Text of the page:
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Trending in Telehealth: August 29 – September 5, 2023

Trending in Telehealth highlights state legislative and regulatory developments that impact the healthcare providers, telehealth and digital health companies, pharmacists and technology companies that deliver and facilitate the delivery of virtual care.

Trending in the past week:

  • Medicaid Reimbursement of Behavioral Health Services
  • Practice Standards for Counselors and Therapists
  • Technology and EHR access


Finalized Legislation and Rulemaking

  • West Virginia enacted emergency rulemaking, effective October 12, 2023, that establishes the scope of practice for the provision of counseling services via telehealth technologies and the process for licensed professional counselors or licensed marriage and family therapists to obtain an interstate telehealth registration with the West Virginia Board of Examiners in Counseling. This rule ensures continuity of care while existing patients are either transitioning to become a resident of another jurisdiction or temporarily located in another jurisdiction.
  • Washington, DC, adopted an emergency rule, effective September 1, 2023, that reimburses the use of audiovisual telehealth visits in the Assertive Community Treatment (ACT) program within DC Medicaid.
  • Mississippi finalized rulemaking, effective October 1, 2023, regarding Medicaid coverage for continuous glucose monitoring services via telemedicine.
  • Oklahoma finalized rulemaking, effective September 11, 2023, that allows for onsite and mobile crisis intervention services to be provided in person or via telehealth.

Legislation and Rulemaking Activity in Proposal Phase


  • California’s state legislature presented AB 1241 to the governor on August 30, 2023. If signed, the bill will loosen certain requirements related to the virtual delivery of care within the Medi-Cal program. Existing law requires providers that furnish services through video synchronous interaction or audio-only synchronous interaction to also either offer those services in person or arrange for a referral to, and a facilitation of, in-person care. That requirement will go into effect by a date set by the State Department of Health Care Services, but no sooner than January 1, 2024. Under AB 1241, providers will instead be required, in the above-described circumstance, to maintain protocols for patient referral to appropriate in-person care when the standard of care cannot be met by video synchronous interaction or audio-only synchronous interaction.
  • California’s state legislature progressed AB 965.The bill is an amendment to the Permit Streamlining Act that would require local agencies that process applications for the construction of broadband projects to simultaneously process multiple broadband permit applications for substantially similar projects under a single permit (so-called “batch broadband permit processing”), with the goal of a more efficient broadband approval process.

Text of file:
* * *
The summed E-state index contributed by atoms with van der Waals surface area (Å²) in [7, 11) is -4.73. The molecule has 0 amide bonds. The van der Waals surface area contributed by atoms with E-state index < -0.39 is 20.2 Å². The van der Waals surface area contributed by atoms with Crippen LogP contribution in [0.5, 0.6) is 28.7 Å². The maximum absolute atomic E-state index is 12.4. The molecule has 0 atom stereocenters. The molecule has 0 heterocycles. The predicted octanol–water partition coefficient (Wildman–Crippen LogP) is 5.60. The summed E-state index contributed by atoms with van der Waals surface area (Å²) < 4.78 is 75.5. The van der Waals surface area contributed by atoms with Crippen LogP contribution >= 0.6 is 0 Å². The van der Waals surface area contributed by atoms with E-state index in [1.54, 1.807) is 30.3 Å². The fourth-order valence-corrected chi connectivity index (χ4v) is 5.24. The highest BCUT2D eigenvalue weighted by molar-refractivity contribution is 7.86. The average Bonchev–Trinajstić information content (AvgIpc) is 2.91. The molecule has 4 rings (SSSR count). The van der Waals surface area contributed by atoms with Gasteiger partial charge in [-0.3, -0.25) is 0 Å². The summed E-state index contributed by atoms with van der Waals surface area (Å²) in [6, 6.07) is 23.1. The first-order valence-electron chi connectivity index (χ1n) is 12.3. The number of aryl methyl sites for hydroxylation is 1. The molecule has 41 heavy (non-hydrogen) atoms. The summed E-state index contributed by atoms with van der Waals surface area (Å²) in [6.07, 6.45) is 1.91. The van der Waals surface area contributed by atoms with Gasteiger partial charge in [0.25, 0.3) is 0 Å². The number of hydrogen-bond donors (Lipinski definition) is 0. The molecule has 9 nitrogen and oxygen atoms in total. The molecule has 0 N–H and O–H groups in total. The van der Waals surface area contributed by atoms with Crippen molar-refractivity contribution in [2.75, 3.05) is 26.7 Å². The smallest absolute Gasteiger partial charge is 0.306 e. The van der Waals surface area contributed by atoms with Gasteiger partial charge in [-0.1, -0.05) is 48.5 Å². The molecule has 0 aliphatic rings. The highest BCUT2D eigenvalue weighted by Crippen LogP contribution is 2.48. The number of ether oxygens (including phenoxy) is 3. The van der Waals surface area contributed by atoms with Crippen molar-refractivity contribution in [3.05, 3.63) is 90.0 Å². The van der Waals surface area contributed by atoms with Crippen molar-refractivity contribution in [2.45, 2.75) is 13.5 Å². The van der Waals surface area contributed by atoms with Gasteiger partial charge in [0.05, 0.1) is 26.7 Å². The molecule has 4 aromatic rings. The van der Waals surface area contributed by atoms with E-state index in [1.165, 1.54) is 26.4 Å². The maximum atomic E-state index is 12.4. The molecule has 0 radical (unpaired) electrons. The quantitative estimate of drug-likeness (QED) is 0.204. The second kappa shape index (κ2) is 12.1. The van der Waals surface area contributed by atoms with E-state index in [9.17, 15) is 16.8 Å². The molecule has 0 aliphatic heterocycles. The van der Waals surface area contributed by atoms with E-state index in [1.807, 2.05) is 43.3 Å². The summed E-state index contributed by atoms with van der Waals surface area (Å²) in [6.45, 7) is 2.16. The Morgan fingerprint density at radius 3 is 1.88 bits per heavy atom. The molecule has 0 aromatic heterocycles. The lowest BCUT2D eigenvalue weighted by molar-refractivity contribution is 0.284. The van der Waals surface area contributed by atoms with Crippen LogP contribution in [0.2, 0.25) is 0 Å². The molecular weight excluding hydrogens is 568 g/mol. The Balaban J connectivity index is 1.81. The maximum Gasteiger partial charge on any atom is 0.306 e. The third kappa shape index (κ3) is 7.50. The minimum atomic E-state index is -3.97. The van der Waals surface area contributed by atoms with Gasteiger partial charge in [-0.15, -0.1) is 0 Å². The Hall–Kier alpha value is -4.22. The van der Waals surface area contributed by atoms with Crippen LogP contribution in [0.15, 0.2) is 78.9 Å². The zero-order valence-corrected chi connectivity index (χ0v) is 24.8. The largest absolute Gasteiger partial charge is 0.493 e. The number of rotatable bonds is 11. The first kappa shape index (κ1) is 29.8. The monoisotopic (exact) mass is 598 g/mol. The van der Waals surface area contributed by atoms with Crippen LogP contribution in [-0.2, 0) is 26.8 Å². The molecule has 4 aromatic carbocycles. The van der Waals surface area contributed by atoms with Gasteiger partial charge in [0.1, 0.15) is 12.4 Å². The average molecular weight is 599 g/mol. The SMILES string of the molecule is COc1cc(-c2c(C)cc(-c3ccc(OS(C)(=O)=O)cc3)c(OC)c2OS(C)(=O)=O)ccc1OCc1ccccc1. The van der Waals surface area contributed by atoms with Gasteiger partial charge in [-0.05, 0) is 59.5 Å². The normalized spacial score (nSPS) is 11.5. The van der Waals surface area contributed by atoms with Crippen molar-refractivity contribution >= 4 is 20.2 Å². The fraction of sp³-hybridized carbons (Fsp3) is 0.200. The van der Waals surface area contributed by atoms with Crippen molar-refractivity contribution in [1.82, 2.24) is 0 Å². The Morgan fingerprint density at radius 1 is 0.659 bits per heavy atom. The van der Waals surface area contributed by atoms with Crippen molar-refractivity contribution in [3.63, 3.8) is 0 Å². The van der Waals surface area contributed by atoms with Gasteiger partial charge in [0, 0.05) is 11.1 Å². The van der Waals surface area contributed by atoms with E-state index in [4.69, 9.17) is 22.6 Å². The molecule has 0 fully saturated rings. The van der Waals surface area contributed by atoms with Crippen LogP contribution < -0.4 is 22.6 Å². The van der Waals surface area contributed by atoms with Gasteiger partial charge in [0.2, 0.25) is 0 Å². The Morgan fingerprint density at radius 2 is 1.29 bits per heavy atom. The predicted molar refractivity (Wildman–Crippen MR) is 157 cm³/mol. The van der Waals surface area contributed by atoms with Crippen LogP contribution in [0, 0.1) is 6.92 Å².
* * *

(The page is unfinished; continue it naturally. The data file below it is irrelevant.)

• California also progressed AB 1369 to the Second Committee. This legislation provides that a person licensed as a physician and surgeon in another state would be authorized to deliver healthcare via telehealth to a patient who, among other requirements, has a disease or condition in which there is a reasonable likelihood of death within a matter of months.
  • Alaska proposed rulemaking to [...]

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Health Care Enforcement Roundup: Increased FCA Enforcement Against EHR Companies

The federal government has offered substantial incentives to providers to adopt and use certified electronic health record (EHR) technology. As of October 2018, the federal government had paid over $38 billion in EHR incentive payments through the Promoting Interoperability Program (formerly, the Meaningful Use Program). Other federal health care program policies also encourage use of certified EHR technology through enhanced payments or avoidance of decreased reimbursement. These EHR-related payment policies, however, have triggered increased oversight and enforcement attention on EHR vendors who have allegedly misrepresented the capabilities of their EHR software and allegedly paid kickbacks to customers.

In 2017, DOJ announced a settlement with eClinicalWorks (eCW), an EHR vendor, to resolve an FCA lawsuit originally brought as a qui tam action by a whistleblower. DOJ’s complaint-in-intervention alleged that eCW made material false statements and concealed material facts about the capabilities of its software in connection with the government’s EHR certification process.[1] It also alleged that eCW paid purported kickbacks in connection with certain marketing arrangements (i.e., a referral program, site visit program, and a reference program) with influential customers to induce them to recommend eCW’s EHR software, in violation of the federal Anti-Kickback Statute (AKS).[2]